Friday, July 22

Indifferent Housekeeping Seal of Approval

Okay, we are neither one of us exactly neat freaks in this household. Don't tell my wife I said that. In second grade I had a praying mantis cocoon hatch out in my desk--it had been there for about three months and gravitated to the back behind the books and I'd forgotten all about it. About two dozen little mantids were swarming over the potato chips that were in there for snack time. The teacher killed them all with a ruler. If I'd know she was prone to hysterics I wouldn't have put the thing there in the first place. I am somewhat better now but, honestly, not that much better.

New kitten means moving furniture you never move and childproofing outlets and getting wiring up and protected, so ya might as well clean back there, because the next kitten could be four or five years away. So here are a few recommendations. Because after all, who are you going to listen to--those consumer reports scientists in their pristine labs, or a guy who regularly does a half-assed job and then has to make up for it?

Dyson DC 14 Animal vacuum It's expensive. There's no cord rewind. The space-age styling gets old (my Poor Wife is supposed to paint those kewl flames on it, but hasn't gotten around to it). There's all sorts of little buttons and hidden releases to swap around attachments that take about two weeks to master. And it's just a flat-out remarkable vacuum and worth every penny, plus you can park it at the foot of the stairs and vacuum all the way to the top with the hose. And it picks up cat hair.

Those furniture slider things Work like a charm. Big teevee, large center speaker, two vcrs, dvd player and the table they all inhabit move with one hand.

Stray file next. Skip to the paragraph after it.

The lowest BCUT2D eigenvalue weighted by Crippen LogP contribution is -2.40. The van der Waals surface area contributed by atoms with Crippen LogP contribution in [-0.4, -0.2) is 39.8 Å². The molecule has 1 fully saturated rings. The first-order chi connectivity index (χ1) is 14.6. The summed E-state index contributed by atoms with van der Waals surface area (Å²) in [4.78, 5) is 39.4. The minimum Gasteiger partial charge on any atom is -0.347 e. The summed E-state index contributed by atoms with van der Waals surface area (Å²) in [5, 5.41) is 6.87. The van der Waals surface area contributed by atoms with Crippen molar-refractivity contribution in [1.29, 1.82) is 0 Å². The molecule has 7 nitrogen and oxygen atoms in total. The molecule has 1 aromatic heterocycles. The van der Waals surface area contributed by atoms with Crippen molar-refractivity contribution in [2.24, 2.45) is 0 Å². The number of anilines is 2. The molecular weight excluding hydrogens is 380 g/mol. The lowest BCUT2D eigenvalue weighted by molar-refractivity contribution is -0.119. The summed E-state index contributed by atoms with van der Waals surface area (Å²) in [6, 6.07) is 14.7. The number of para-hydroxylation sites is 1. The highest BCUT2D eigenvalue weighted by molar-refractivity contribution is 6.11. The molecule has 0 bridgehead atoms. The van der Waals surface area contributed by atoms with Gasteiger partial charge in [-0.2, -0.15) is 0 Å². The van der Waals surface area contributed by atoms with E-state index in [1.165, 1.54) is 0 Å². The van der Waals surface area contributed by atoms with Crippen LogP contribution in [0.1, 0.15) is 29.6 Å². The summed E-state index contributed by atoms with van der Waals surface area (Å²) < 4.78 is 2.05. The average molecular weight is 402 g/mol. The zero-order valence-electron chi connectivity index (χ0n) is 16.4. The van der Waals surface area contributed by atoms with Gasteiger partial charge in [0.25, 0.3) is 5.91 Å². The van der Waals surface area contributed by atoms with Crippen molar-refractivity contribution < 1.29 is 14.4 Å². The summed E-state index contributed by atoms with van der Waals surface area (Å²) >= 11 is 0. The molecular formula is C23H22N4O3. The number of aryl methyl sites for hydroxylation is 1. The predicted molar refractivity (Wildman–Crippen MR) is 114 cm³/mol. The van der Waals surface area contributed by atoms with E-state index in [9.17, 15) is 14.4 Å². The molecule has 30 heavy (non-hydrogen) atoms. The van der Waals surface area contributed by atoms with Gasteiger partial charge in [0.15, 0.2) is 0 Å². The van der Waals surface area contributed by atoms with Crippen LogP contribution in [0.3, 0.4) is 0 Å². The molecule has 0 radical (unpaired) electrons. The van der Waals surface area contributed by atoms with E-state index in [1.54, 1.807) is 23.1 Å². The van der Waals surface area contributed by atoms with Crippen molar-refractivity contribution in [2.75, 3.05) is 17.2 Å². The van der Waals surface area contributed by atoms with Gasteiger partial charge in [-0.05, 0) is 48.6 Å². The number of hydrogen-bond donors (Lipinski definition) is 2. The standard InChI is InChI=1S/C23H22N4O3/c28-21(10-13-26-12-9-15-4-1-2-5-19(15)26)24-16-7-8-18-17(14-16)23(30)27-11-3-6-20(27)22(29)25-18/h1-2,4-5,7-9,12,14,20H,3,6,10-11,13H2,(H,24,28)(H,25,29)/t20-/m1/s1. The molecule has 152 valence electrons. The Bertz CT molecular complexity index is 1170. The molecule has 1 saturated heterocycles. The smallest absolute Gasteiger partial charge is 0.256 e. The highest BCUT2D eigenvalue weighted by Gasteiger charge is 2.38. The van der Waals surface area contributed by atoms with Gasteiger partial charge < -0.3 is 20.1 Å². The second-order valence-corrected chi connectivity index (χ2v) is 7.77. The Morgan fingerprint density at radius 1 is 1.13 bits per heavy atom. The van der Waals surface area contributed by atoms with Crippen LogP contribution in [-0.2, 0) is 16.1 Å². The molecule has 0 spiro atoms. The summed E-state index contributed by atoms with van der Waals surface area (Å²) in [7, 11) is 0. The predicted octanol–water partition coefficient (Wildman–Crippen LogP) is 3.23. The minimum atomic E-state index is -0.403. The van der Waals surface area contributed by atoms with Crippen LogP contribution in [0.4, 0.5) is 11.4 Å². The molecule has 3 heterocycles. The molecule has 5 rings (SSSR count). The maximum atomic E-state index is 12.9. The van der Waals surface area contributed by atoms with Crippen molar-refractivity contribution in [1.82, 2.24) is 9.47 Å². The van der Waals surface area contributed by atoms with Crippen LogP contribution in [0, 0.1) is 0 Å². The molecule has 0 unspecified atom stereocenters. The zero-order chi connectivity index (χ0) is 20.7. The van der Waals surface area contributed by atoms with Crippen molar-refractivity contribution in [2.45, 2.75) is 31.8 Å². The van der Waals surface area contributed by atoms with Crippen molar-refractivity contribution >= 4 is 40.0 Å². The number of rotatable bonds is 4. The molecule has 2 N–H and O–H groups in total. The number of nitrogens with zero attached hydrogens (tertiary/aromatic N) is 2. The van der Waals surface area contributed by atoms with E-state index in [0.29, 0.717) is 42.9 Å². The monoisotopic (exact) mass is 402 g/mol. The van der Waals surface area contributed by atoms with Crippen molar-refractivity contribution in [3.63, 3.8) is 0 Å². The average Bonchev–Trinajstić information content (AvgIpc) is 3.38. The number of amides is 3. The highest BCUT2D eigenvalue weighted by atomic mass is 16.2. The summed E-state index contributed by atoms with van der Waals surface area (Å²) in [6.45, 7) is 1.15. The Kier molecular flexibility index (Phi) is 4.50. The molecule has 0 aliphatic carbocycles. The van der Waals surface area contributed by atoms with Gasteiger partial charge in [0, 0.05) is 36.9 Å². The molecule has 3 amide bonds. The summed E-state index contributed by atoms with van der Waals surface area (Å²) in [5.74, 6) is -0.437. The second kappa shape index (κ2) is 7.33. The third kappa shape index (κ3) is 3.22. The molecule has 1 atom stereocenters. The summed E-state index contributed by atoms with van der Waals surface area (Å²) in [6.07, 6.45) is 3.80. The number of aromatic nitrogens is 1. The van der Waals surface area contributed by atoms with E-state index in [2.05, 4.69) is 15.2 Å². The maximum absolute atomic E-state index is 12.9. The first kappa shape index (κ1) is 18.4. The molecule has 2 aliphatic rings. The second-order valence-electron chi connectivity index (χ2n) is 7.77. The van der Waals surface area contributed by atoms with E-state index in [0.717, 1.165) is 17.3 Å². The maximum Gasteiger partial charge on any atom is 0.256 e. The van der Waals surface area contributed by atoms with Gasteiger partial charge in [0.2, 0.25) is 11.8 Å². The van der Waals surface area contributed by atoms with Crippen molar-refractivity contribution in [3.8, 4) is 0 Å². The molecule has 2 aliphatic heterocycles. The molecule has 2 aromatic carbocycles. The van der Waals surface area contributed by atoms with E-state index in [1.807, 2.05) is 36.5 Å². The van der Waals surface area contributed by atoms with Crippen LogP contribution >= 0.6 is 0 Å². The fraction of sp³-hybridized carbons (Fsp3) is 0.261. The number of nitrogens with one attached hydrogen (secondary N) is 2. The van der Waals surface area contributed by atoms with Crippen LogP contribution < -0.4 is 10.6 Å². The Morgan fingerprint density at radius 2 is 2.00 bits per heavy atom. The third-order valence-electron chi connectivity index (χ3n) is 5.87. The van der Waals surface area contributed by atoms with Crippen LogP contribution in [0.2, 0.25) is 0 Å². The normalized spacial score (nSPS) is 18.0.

Swiffer wetjet mop I hate gizmos like this, but I really hate the typical household mop, and buying a string mop and bucket and ringer and trying to lug all that around the furniture's out of the question, so I gave this thing a shot and it's a whiz. I'm not too crazy about using disposable pads but it gets into corners and picks stuff up really well and you never have to dry mop. Not much room for painting kewl flames on it, though.

Simple green Soap. Buy the gallon jug and a sprayer bottle and dilute it however you want. I've got simple green, ammonia, bleach, and baking soda under the sink, and the house would be spotless if I'd get around to using them.

Web furnace filters I've always used expensive filters. The late Hoover shed enough that you could knit a new cat every twenty-four hours. The Absorber filter is good enough that the difference was noticeable. If you don't have pets the regular filter can be washed and reused.

Nature's Miracle Stain and Odor Remover and Litter Box Treatment Trust me.


Jill Smith said...

Oh, yes, yes, yes to all - especially the Dyson.

And I have to say, from the one photo, your Random looks just like our Dash. We were going to name him "Heisenberg" (because when we got him we knew he was always in motion but did not necessarily know where he was), which sounds a lot like Random as well. "Dash" pretty much expressed the same sentiment without the polysyllables.